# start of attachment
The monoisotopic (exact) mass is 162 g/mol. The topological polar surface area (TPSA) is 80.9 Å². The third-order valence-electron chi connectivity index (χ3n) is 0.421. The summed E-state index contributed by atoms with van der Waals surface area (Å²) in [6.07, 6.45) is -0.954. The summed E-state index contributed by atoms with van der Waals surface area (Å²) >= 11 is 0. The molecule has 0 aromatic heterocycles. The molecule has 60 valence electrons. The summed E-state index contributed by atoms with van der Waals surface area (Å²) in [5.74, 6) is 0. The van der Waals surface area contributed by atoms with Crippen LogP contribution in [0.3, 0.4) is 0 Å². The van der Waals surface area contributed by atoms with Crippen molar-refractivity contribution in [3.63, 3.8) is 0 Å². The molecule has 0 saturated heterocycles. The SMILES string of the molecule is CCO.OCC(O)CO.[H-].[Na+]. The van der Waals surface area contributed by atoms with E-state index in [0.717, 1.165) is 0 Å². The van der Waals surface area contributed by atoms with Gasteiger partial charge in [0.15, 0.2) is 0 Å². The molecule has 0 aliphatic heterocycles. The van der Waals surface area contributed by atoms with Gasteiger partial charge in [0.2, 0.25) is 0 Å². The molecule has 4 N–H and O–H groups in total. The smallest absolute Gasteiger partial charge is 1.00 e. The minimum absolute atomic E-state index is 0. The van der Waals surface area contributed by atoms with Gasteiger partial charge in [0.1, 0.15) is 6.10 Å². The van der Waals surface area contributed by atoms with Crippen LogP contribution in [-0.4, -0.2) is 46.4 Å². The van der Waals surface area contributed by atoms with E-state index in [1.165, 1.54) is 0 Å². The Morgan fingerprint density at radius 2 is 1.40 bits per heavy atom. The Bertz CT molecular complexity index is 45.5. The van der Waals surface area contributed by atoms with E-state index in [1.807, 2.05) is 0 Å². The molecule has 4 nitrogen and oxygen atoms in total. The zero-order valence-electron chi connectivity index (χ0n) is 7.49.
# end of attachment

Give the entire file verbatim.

The monoisotopic (exact) mass is 162 g/mol. The topological polar surface area (TPSA) is 80.9 Å². The third-order valence-electron chi connectivity index (χ3n) is 0.421. The summed E-state index contributed by atoms with van der Waals surface area (Å²) in [6.07, 6.45) is -0.954. The summed E-state index contributed by atoms with van der Waals surface area (Å²) >= 11 is 0. The molecule has 0 aromatic heterocycles. The molecule has 60 valence electrons. The summed E-state index contributed by atoms with van der Waals surface area (Å²) in [5.74, 6) is 0. The van der Waals surface area contributed by atoms with Crippen LogP contribution in [0.3, 0.4) is 0 Å². The van der Waals surface area contributed by atoms with Crippen molar-refractivity contribution in [3.63, 3.8) is 0 Å². The molecule has 0 saturated heterocycles. The SMILES string of the molecule is CCO.OCC(O)CO.[H-].[Na+]. The van der Waals surface area contributed by atoms with E-state index in [0.717, 1.165) is 0 Å². The van der Waals surface area contributed by atoms with Gasteiger partial charge in [0.15, 0.2) is 0 Å². The molecule has 0 aliphatic heterocycles. The van der Waals surface area contributed by atoms with Gasteiger partial charge in [0.2, 0.25) is 0 Å². The molecule has 4 N–H and O–H groups in total. The smallest absolute Gasteiger partial charge is 1.00 e. The minimum absolute atomic E-state index is 0. The van der Waals surface area contributed by atoms with Gasteiger partial charge in [0.1, 0.15) is 6.10 Å². The van der Waals surface area contributed by atoms with Crippen LogP contribution in [-0.4, -0.2) is 46.4 Å². The van der Waals surface area contributed by atoms with E-state index in [1.165, 1.54) is 0 Å². The Morgan fingerprint density at radius 2 is 1.40 bits per heavy atom. The Bertz CT molecular complexity index is 45.5. The van der Waals surface area contributed by atoms with E-state index in [1.807, 2.05) is 0 Å². The molecule has 4 nitrogen and oxygen atoms in total. The zero-order valence-electron chi connectivity index (χ0n) is 7.49.